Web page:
Deutsche Bank plans to escalate its effort in retail investments and private banking in the United States from its beachhead in New York.
The Frankfurt-based powerhouse seeks approval to register nine mutual funds with the Securities and Exchange Commission.
In an application filed June 2, the $570 billion-asset bank laid out plans for Deutsche Family of Funds Inc.. The offerrings would be distributed by Pittsburgh-based Federated Investors for its own clients and those of other money managers.
Private bankers in New York have been talking for months about Deutsche Bank's search to hire a chairman for Deutsche Bank Trust Co., its American private-banking arm, which manages approximately $4.8 billion of assets. The new position will have overall responsibility for the unit, leaving specialty areas to senior management.
The moves come while other European banks are expanding into the U.S. asset management business by acquiring money management firms. But Deutsche may not need to buy somebody else's strength, observers say.
"Their really focusing on the name of Deutsche and its reputation internationally," said Charles B. Wendel, president of Financial Institutions Consulting, New York.
"They've made a commitment to the U.S. market that is long-term," he said. "They've taken a competitive stance in the hiring they're doing, the deals they're doing, and they are aggressive on pricing."
The management of Deutsche Bank Trust, which started three years ago, has lofty aspirations. Chairman Henry S. Ziegler said in an interview a year ago that he anticipates the company will manage $10 billion of assets by 2000. The bank targets individuals with $20 million or more in investable assets.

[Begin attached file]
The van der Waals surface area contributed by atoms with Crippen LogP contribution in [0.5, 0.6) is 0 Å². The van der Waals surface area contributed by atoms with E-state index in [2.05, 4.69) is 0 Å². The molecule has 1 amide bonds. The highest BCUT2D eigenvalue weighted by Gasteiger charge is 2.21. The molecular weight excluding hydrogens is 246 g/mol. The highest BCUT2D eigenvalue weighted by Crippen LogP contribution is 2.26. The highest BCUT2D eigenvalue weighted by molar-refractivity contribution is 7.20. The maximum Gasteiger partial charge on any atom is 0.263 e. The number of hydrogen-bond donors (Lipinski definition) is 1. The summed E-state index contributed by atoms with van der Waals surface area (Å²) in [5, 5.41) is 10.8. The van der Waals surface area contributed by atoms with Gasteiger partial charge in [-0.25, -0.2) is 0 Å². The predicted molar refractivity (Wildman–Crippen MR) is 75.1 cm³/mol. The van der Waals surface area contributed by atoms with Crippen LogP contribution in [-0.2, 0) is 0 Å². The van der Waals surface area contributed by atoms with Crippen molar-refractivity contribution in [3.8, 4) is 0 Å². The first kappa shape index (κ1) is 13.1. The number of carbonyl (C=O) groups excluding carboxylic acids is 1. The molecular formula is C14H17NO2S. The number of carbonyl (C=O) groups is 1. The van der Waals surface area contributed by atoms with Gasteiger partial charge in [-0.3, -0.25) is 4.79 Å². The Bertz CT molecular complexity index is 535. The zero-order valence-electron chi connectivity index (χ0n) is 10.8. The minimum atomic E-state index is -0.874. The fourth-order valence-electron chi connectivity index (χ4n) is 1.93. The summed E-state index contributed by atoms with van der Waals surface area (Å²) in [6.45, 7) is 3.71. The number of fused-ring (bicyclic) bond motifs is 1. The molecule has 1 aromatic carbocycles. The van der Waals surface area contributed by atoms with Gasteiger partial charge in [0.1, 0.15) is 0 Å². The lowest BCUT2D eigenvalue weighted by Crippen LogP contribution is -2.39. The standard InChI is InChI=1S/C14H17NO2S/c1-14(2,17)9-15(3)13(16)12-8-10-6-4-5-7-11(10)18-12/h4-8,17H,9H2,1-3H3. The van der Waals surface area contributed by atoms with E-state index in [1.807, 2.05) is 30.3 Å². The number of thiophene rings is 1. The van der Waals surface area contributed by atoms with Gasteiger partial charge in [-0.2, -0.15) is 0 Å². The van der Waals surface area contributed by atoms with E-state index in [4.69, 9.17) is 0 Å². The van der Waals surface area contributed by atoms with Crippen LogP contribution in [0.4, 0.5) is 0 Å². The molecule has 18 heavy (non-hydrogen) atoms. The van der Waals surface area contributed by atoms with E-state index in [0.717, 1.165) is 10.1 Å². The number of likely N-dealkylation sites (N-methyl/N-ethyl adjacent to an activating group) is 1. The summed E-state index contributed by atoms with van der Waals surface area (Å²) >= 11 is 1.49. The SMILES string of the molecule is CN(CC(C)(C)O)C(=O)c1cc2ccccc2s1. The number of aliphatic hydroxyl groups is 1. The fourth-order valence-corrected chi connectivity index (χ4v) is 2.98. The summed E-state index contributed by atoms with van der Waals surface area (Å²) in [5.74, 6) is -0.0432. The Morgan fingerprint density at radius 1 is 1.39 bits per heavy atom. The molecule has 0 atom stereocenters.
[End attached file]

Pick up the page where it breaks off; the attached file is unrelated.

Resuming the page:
Investment of private client assets are overseen by managing director Richard Stamberger, and chief operating officer Douglas H. Lemmonds heads credit for clients with nonliquid assets.
The proposed mutual funds-European Mid-Cap, German Equity, Japanese Equity, Global Bond, German Bond, and four regional equity funds-would tap into existing portfolios managed by DWS Deutsche Gesellschaft fuer Wertpapiersparen, an affiliated investment subsidiary in Germany. They carry a minimum investment of $5,000.
If the plan is approved, Deutsche would join the ranks of European banks with U.S. mutual funds. Swiss Bank Corp.'s SwissKey funds family was launched 14 months ago and has $115 million of assets under management. Account sizes typically range from $200,000 to $250,000, according to a Swiss Bank executive.
Union Bank of Switzerland's UBS Private Investor Funds-the main vehicles for an asset-allocation account with a $1 million minimum-have $150 million of assets under management.
Earlier this year, Deutsche liquidated a passively managed international fund, CountryBaskets Index Fund. The fund was advised by Deutsche Morgan Grenfell, the international investment arm of the bank.
CountryBaskets, an exchange-traded open-ended fund with series, or baskets, was tied to the stock indexes of nine markets: Australia, France, Germany, Hong Kong, Italy, Japan, South America, the United Kingdom and the United States. Its shareholders-institutions and individuals-had invested $240 million in CountryBaskets over nine months of trading before they voted to liquidate.
At that time, a Deutsche spokeswoman said the bank wanted to focus on actively managed funds, or those in which investment decisions are made by valuating individual securities not the movement of an index.